In a state of high taxes and big government, New Jerseyans are mired in the bureaucracies of its politics. But the power of elections installed the face of change, Chris Christie, as Governor of New Jersey last November.
Christie ran counter to the usual tax and spend platform. As Governor, he’s determined to make New Jersey attractive again to people and capital. He wants to cut spending, cut taxes, cut the budget, cut the line-up of people on the dole, and put people back to work, put businesses back in business, put jobs back in the state, and make people proud, once again, to be from New Jersey. Who wouldn’t be for all that?
New Jersey is among the bluest of the blue states. Voters there usually vote Democrat but cast their ballots the other way when things get bad in New Jersey. And they are. People and businesses are leaving the state. Tax revenues are down. Real estate and corporate taxes are through the roofs of residential homes and business. State budgets run in the red in support of benefits, pensions, and medical insurance for government workers. Unemployment stands at 9.8%. And that counts only the people who are actively looking for work. Total unemployment is much higher.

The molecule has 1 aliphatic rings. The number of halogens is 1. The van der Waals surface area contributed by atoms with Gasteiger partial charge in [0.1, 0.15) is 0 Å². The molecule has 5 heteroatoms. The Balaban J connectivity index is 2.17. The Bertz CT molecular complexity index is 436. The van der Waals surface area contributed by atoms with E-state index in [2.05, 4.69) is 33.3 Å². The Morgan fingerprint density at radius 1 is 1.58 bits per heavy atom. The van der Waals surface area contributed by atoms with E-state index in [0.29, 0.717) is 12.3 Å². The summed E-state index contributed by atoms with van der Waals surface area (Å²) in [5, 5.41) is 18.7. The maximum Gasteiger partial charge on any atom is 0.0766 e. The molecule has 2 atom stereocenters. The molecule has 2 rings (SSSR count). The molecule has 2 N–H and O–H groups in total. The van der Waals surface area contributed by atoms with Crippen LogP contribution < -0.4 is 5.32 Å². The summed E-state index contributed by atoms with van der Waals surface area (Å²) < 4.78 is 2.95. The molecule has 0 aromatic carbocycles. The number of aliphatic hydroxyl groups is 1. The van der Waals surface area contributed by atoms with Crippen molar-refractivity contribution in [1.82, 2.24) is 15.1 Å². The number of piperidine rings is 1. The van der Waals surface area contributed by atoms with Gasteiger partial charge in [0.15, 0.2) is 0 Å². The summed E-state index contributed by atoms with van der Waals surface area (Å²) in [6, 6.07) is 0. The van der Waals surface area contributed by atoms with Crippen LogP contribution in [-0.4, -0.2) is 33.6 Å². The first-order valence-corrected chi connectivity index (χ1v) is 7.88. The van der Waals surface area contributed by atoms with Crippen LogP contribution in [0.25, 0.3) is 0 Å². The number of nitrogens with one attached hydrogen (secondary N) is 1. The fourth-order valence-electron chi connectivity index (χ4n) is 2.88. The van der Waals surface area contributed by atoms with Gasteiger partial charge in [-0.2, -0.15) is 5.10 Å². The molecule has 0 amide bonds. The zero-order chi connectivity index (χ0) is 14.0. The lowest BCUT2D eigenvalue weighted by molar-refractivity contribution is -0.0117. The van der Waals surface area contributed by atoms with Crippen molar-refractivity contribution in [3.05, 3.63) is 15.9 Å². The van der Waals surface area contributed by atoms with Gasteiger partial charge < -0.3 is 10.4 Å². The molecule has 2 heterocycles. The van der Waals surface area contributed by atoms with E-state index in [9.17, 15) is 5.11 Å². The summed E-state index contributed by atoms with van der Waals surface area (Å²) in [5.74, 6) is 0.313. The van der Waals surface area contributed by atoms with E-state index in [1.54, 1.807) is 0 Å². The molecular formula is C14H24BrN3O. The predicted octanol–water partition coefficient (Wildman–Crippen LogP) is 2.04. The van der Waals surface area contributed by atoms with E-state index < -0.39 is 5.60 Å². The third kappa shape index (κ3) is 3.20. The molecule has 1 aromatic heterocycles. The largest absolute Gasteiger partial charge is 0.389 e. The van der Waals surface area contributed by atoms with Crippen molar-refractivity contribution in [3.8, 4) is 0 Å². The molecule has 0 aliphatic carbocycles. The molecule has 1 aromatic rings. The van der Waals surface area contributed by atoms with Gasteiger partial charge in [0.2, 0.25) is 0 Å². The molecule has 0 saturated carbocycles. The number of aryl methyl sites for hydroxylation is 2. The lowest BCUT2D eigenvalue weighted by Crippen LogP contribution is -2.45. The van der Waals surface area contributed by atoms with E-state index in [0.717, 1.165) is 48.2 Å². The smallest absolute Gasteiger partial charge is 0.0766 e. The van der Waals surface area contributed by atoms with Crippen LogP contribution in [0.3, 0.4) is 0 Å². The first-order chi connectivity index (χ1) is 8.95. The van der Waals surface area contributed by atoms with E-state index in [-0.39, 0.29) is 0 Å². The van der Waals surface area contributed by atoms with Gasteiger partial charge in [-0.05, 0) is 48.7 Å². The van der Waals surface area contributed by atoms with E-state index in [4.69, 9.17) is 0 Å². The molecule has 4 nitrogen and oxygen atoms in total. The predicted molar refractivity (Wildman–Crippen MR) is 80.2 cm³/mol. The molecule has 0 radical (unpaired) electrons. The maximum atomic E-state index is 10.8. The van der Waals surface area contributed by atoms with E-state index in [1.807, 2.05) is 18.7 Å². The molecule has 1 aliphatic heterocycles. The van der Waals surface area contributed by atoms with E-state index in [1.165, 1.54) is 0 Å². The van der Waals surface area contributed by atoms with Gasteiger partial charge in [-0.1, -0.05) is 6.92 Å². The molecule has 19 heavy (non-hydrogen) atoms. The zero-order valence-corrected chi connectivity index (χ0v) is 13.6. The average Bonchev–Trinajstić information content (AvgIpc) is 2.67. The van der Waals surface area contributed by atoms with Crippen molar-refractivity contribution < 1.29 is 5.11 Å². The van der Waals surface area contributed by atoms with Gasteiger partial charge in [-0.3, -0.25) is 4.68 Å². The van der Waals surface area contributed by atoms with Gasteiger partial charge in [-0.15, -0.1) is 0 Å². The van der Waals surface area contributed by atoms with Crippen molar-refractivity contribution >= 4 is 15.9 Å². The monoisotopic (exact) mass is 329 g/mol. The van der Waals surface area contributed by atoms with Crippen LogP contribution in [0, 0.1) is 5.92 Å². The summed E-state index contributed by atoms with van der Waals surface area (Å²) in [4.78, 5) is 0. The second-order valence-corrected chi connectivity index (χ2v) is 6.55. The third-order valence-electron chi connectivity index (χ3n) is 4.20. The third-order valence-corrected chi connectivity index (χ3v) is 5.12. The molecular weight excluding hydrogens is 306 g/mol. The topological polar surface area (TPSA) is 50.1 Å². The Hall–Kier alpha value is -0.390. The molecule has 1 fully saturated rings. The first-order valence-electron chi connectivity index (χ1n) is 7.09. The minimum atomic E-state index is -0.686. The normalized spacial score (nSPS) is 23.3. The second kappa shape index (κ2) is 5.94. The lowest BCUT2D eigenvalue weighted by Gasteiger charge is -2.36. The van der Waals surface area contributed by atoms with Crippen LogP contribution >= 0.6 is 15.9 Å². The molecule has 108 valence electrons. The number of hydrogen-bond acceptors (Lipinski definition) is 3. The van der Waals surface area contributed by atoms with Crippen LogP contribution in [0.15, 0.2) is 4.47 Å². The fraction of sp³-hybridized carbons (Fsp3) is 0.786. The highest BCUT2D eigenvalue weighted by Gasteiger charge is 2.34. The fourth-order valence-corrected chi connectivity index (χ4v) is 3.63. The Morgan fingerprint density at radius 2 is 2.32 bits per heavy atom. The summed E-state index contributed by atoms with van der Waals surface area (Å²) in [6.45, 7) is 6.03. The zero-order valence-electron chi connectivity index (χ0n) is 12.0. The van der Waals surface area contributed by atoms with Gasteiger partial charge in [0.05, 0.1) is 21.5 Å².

And the teachers union has a strangle hold on the state. While the state lost 121,000 jobs last year, education added 11,000 jobs in local schools. If spending is to be controlled at all, the state must curb spending in education. Governor Christie has proposed a freeze on salaries to the NJEA (New Jersey Education Association). A freeze on salaries means salaries are kept constant. It does not mean that education jobs are cut. We are in a recession; entitlements and special treatments in New Jersey need to go. The powerful NJEA didn’t like the idea, even spent its own big bucks in attempts to keep him and his ideas out of office in November.
According to a Wall Street Journal article, Governor Christie showed his mettle in a recent meeting with the powerful teachers union. NJEA President, Barbara Keshishian, came to his office to express regrets over an e-mail sent by NJEA union officials. The note was a mock prayer for the governor’s death. This is unacceptable behavior towards a public figure, whether expressed in jest or not. Christie accepted her apology and inquired whether the sender would be fired for his inappropriate actions. Ms Keshishian asked why in the world the man should be fired, to which Christie announced that ‘this meeting is over.’
New Jersey is in need of principled, fiscally restrained, fair, honest, and competent public servants-ones with zero tolerance for small minds, disingenuous people, and public corruption. Such leaders come as parts per million in New Jersey. Christie admits New Jersey is the failed experiment in America on taxes and big government. And plans to help New Jersey change its ways.